6. Ok, at this point, I tell students we’re going to break from the discussion to do something different–a little review of the syllabus before we get too far into the course. (This activity, of course, is designed to further illustrate or push the point about the power school has to shape at least our behavior–if not who we are.) I tell students that we are going to play a little game that I like to call “Carrot or the Stick.” Basically, I read questions about the course policies and choose students to answer. If they get it right, I literally toss them a bag of baby carrots (as a healthy alternative to candy, and as a nice illustration of the point). If they get the answer wrong, I take my trusty wooden ruler and literally whack the desk three times loudly saying, “wrong, wrong, wrong.” What good fun. We do this through a set of about ten questions, and then talk about the use of “carrot and stick” tactics in school–literally and figuratively. Can grades be used like carrots and sticks, I ask?
  7. This brings us to a the idea of conditioned behavior. No such conversation would be complete without the inclusion of B.F. Skinner and his very well trained pigeons. I show this clip, and ask the question “Are we being conditioned?” among these other questions. We talk about the possibility that grades as they are used in school can have a conditioning effect on our behavior, and then we consider the ethics of such methods.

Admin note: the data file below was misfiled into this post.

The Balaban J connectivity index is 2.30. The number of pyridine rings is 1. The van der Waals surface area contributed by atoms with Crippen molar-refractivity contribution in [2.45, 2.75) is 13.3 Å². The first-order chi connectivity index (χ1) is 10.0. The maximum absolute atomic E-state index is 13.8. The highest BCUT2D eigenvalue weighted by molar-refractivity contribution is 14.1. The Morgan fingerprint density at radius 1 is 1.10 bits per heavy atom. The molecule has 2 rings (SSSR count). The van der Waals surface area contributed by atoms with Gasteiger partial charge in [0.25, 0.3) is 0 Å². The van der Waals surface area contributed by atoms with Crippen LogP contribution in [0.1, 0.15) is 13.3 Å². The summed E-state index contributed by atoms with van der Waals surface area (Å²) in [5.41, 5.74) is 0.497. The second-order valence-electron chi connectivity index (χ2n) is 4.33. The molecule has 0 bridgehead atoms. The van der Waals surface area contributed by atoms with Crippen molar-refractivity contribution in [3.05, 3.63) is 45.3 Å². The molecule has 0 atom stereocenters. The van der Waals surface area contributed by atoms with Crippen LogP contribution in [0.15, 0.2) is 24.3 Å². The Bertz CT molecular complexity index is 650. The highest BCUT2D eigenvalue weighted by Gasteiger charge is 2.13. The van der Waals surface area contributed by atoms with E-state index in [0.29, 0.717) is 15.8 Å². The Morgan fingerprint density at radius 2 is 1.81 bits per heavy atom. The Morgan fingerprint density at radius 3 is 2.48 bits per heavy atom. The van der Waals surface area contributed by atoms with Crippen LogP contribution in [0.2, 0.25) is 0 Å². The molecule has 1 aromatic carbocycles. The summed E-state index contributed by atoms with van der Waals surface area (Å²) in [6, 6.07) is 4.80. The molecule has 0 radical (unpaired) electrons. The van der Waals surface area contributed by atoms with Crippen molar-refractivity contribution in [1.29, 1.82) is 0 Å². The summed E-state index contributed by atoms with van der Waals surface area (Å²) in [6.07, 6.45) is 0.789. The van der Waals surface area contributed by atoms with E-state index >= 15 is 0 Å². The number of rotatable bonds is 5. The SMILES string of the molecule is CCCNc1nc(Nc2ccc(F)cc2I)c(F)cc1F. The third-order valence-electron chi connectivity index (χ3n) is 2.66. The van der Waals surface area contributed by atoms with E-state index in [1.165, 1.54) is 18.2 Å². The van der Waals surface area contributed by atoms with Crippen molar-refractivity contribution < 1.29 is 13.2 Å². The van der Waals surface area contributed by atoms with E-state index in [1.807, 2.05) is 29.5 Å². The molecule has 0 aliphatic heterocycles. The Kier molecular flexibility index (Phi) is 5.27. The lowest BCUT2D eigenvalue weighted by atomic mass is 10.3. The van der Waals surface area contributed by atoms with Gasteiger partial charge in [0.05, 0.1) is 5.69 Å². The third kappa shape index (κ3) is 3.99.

8. The point of all this, I tell students, is that we need to raise our level of critical awareness of what we are doing. Are we actively participating in a process that shapes who we are and how we think? Or are we letting this entire experience wash over us, as we sit passively allowing ourselves to be changed by it. As a means of managing or lessoning carrot-and-stick tactics in our course, I suggest we use a “learning contract” where they make some choices at the start of the course regarding their own course of study. I want them to have this freedom of choice (albeit structured choice). I think at the very least this puts students in a more active role than they are accustomed to when it comes to school. It’s a start anyway.

Next week, we’ll be reading and writing in response to Adrienne Rich’s “When We Dead Awaken.” So, we’ll see what next week brings us, or should I say where we decide to go next week…

back to “school”